According to Max Weber, a hierarchical authority structure that uses task specialization, operates on merit principle, and behaves with impersonality.
One of the key inducements used by political machines. Given for political reasons rather than for merit or competence alone.
Pendleton Civil Service Act
Passed in 1883, an Act that created a federal civil service so that hiring and promotion would be based on merit rather than patronage.
a system of hiring and promotion based on the merit principle and the desire to create a nonpartisan government service.
The idea that hiring should be based on entrance exams and promotion ratings to produce administration by people with talent and skill.
A federal law prohibiting government employees from active participation in partisan politics.
Office of Personnel Management
The office in charge of hiring for most agonies for the federal government, using elaborate rules in the process.
Senior Executive Service
An elite cadre of about 9,000 federal government managers, established by the Civil Service Reform Act of 1978, who are mostly career officials but include some political appointees who do not require Senate confirmation.
Independent Regulatory Agency
a government agency responsible for some sector of the economy, making and enforcing rules to protect the public interest. It also judges disputes over these rules.
A government organization that provides a service that could be provided by the private sector and typically charges for its services.
Independent Executive Agency
The government not accounted for cabinet departments, independent regulatory agencies, and government corporations. Its administrators are typically appointed at the president's pleasure. (NASA)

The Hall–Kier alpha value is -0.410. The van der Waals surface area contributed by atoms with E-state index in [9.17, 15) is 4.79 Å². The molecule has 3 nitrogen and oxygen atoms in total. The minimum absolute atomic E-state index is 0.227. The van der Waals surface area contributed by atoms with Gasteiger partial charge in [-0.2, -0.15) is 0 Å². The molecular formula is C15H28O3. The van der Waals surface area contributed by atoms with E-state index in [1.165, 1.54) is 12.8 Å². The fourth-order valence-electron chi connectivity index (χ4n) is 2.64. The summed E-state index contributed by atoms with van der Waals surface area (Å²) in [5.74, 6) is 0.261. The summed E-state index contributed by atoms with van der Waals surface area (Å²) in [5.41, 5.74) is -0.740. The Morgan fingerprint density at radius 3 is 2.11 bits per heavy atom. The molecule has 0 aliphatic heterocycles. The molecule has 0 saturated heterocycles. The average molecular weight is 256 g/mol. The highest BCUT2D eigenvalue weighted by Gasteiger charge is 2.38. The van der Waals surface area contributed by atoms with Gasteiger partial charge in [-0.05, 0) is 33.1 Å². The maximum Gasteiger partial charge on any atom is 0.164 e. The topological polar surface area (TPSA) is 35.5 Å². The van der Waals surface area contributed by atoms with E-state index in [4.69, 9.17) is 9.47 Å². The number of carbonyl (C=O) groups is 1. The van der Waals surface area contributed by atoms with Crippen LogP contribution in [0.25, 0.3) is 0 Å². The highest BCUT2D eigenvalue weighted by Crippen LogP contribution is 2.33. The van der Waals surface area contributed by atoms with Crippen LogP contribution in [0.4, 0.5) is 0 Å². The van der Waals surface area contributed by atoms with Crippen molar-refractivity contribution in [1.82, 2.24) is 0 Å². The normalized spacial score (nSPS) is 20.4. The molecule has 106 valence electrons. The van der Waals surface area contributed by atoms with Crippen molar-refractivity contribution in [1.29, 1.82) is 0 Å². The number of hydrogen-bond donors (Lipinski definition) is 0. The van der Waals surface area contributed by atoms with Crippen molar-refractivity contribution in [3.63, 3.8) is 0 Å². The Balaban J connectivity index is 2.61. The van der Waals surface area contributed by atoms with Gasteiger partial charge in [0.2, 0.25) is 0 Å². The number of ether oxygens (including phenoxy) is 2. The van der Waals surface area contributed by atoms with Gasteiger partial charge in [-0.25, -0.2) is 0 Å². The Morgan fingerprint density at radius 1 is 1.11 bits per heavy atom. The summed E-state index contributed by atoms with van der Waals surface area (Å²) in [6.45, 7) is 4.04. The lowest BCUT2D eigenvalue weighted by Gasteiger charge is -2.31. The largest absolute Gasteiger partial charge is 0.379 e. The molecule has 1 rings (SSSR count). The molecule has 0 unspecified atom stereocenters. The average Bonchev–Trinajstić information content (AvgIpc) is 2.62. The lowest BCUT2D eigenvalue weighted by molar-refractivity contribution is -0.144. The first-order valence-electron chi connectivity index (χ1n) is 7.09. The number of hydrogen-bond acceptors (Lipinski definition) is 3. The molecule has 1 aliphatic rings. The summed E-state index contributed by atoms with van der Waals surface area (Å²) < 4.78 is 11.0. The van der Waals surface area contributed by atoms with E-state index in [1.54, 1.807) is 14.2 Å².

the stage of policymaking between the establishment of a policy and the consequences of the policy for the people who it affects.
The authority of administrative actors to select among various responses to a given problem.
The use of governmental authority to control or hang some practice in the private sector.
The lifting of restrictions on business, industry, and professional activities for which government rules had been established and that bureaucracies had been created to administer.
According to Charles Schultze, the exisint system of regulation whereby government tells business how to reach certain goals, checks these commands are followed, and punishes offenders.
According to Charles Schultze, a more effective and efficient policy than command-and-control;
Regulations originating from the executive branch. Method presidents can use to control the bureaucracy.
A mutually dependent relationship between bureaucratic agencies, interest groups, and congressional committees or subcommittees.